In a step toward filling an unmet medical need, an experimental drug completely reversed the blood-thinning effects of the anticoagulant Pradaxa "within minutes" of being given, according to early results from a international study.
Pradaxa, or dabigatran, is among four newer anticoagulants prescribed to people with a common abnormal heart rhythm that puts them at risk of blood clots leading to stroke.
While the novel pills do not require continual, inconvenient testing of blood levels like the age-old anticoagulant warfarin, they do not have an antidote to undo their effect in an emergency. Warfarin can be reversed with a shot of vitamin K.
The new study, sponsored by Pradaxa maker Boehringer Ingelheim and published online Monday in New England Journal of Medicine, is being led by Charles Pollack, chair of emergency medicine at Pennsylvania Hospital.
The experimental drug, called idarucizumab, binds to Pradaxa, neutralizing its activity. In small previous studies of healthy volunteers, the reversal effects were immediate and restored normal blood clotting. Importantly, it did not have a procoagulant effect, meaning it did not promote clotting.
The ongoing study, which aims to treat 300 patients, is being conducted at hundreds of hospitals in 38 countries. It is designed to see how well idarucizumab works in real-life emergencies - when patients suddenly need surgery, or when they are suffering life-threatening bleeding as a result of anticoagulation. While rare, such dangerous bleeding happens in about 1.5 percent of patients on Pradaxa per year. (Pradaxa is cleared from the body within a day, so a reversal drug would not be needed for patients who can wait a day or more for surgery.)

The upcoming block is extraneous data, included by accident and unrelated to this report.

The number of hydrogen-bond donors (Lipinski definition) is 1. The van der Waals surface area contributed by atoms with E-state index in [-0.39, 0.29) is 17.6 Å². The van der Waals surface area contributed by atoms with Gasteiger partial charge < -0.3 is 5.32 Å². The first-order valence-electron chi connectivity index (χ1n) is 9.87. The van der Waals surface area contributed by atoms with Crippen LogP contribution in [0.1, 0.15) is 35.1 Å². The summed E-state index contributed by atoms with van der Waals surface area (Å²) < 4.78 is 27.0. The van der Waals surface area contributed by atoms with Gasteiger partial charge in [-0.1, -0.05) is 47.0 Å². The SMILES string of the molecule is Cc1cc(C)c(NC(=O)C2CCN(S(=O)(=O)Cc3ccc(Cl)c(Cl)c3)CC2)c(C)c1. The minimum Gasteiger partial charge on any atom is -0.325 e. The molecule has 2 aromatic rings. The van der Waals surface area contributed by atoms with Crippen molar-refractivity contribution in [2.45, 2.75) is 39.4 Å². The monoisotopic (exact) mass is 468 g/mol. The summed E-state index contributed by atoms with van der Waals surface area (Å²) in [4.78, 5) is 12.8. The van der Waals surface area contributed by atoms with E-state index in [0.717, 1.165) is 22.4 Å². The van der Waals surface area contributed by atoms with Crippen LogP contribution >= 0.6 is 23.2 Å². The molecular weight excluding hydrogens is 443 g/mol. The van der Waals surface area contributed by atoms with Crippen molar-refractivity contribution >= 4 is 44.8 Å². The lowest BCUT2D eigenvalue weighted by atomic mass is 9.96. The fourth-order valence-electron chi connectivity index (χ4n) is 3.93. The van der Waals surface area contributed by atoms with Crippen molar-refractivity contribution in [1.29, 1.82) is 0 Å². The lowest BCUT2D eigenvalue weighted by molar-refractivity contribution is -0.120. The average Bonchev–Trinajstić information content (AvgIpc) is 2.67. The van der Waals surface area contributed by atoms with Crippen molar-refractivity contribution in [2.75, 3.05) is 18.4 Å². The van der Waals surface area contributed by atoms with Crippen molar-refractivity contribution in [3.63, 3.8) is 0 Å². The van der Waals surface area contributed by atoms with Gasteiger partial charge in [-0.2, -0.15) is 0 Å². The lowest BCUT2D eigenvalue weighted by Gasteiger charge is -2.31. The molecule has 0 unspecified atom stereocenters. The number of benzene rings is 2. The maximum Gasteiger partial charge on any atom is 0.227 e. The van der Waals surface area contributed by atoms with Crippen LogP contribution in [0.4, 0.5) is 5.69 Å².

The latest results are from 51 patients who had bleeding in their brains or other organs, and 39 who urgently needed surgery because ofinjuries or complications of chronic medical conditions.
Within minutes of getting a rapid intravenous infusion or a shot of idarucizumab, tests of clotting factors showed it "completely reversed the anticoagulant effect" of Pradaxa and restored normal blood clotting, the study found.
However, the patients - average age 77 - were still critically ill. Some with hemorrhages took 11 hours or more to stop bleeding. A total of 18 patients died.
Imagine that a patient taking Pradaxa gets in a car crash, said study leader Pollack, who has no financial interest in the drug.
"The effect of dabigatran is gone within minutes" of getting the reversal agent, said Pollack, who next month will become associate provost at Thomas Jefferson University. "However, he's got a hole in his chest, holes in his blood vessels. This takes anticoagulantion off my list of concerns, but that's just one part of the problems that the patient is facing."
Peter R Kowey, chief of cardiovascular diseases at Lankenau Heart Institute, echoed that sentiment.
"The data are very clean; the drug clearly works," said Kowey, who is not part of the study. "But everybody has to be clear that if a catastrophic event occurs, simply reversing the effect of anticoagulation may not be not enough. Patients still face a high mortality rate."
More than 2 million Americans have atrial fibrillation, the abnormal heart rhythm that puts them at risk of stroke. Pradaxa and the other novel anticoagulants (Eliquis, Savaysa and Xarelto) are relatively pricey.
Pradaxa, for example, costs $315 a month, compared to about $16 for warfarin. But warfarin also involves the costs of monitoring to keep it within a safe range.
Although other anticoagulant reversal agents are in development, Boehringer's is in the lead. In April, the U.S. Food and Drug Administration said it would give accelerated review to idarucizumab's application when the current study is complete. Boehringer officials said they can't predict when that will be because hospitals are still joining the study.